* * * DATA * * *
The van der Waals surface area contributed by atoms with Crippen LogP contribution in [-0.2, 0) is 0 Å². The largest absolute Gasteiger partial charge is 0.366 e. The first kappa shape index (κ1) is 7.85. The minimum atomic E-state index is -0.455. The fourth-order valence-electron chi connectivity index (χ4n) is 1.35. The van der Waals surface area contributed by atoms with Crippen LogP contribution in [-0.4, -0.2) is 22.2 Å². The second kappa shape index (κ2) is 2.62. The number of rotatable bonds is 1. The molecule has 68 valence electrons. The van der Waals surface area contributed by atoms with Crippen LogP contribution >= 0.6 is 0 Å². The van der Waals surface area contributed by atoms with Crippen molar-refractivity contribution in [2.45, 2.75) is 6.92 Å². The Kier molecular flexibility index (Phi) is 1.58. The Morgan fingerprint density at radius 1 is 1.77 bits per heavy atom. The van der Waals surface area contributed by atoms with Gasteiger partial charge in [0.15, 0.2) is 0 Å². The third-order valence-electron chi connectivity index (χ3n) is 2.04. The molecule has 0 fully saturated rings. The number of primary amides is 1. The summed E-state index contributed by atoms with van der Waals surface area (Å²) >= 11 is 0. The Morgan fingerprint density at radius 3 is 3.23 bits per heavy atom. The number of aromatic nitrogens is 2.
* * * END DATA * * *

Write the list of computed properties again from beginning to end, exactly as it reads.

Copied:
The van der Waals surface area contributed by atoms with Crippen LogP contribution in [-0.2, 0) is 0 Å². The largest absolute Gasteiger partial charge is 0.366 e. The first kappa shape index (κ1) is 7.85. The minimum atomic E-state index is -0.455. The fourth-order valence-electron chi connectivity index (χ4n) is 1.35. The van der Waals surface area contributed by atoms with Crippen LogP contribution in [-0.4, -0.2) is 22.2 Å². The second kappa shape index (κ2) is 2.62. The number of rotatable bonds is 1. The molecule has 68 valence electrons. The van der Waals surface area contributed by atoms with Crippen LogP contribution >= 0.6 is 0 Å². The van der Waals surface area contributed by atoms with Crippen molar-refractivity contribution in [2.45, 2.75) is 6.92 Å². The Kier molecular flexibility index (Phi) is 1.58. The Morgan fingerprint density at radius 1 is 1.77 bits per heavy atom. The van der Waals surface area contributed by atoms with Gasteiger partial charge in [0.15, 0.2) is 0 Å². The third-order valence-electron chi connectivity index (χ3n) is 2.04. The molecule has 0 fully saturated rings. The number of primary amides is 1. The summed E-state index contributed by atoms with van der Waals surface area (Å²) >= 11 is 0. The Morgan fingerprint density at radius 3 is 3.23 bits per heavy atom. The number of aromatic nitrogens is 2.